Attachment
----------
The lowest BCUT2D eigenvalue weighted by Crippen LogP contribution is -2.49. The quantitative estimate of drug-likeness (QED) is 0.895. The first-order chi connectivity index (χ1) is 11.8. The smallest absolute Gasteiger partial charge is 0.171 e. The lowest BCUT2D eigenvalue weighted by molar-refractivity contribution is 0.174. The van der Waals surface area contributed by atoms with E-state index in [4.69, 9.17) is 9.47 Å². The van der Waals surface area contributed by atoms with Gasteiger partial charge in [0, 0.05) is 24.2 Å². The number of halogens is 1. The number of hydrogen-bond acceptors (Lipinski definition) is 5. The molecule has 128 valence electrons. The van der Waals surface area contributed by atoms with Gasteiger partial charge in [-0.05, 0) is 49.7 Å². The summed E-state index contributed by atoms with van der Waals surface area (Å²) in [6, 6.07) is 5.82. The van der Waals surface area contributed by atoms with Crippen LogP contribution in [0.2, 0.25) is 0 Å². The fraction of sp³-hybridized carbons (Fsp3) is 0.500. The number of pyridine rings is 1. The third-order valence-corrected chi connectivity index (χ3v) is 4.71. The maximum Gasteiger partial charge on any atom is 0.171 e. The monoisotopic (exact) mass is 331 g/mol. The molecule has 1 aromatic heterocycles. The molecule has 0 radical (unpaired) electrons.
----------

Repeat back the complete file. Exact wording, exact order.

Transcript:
The lowest BCUT2D eigenvalue weighted by Crippen LogP contribution is -2.49. The quantitative estimate of drug-likeness (QED) is 0.895. The first-order chi connectivity index (χ1) is 11.8. The smallest absolute Gasteiger partial charge is 0.171 e. The lowest BCUT2D eigenvalue weighted by molar-refractivity contribution is 0.174. The van der Waals surface area contributed by atoms with E-state index in [4.69, 9.17) is 9.47 Å². The van der Waals surface area contributed by atoms with Gasteiger partial charge in [0, 0.05) is 24.2 Å². The number of halogens is 1. The number of hydrogen-bond acceptors (Lipinski definition) is 5. The molecule has 128 valence electrons. The van der Waals surface area contributed by atoms with Gasteiger partial charge in [-0.05, 0) is 49.7 Å². The summed E-state index contributed by atoms with van der Waals surface area (Å²) in [6, 6.07) is 5.82. The van der Waals surface area contributed by atoms with Crippen LogP contribution in [0.2, 0.25) is 0 Å². The fraction of sp³-hybridized carbons (Fsp3) is 0.500. The number of pyridine rings is 1. The third-order valence-corrected chi connectivity index (χ3v) is 4.71. The maximum Gasteiger partial charge on any atom is 0.171 e. The monoisotopic (exact) mass is 331 g/mol. The molecule has 1 aromatic heterocycles. The molecule has 0 radical (unpaired) electrons.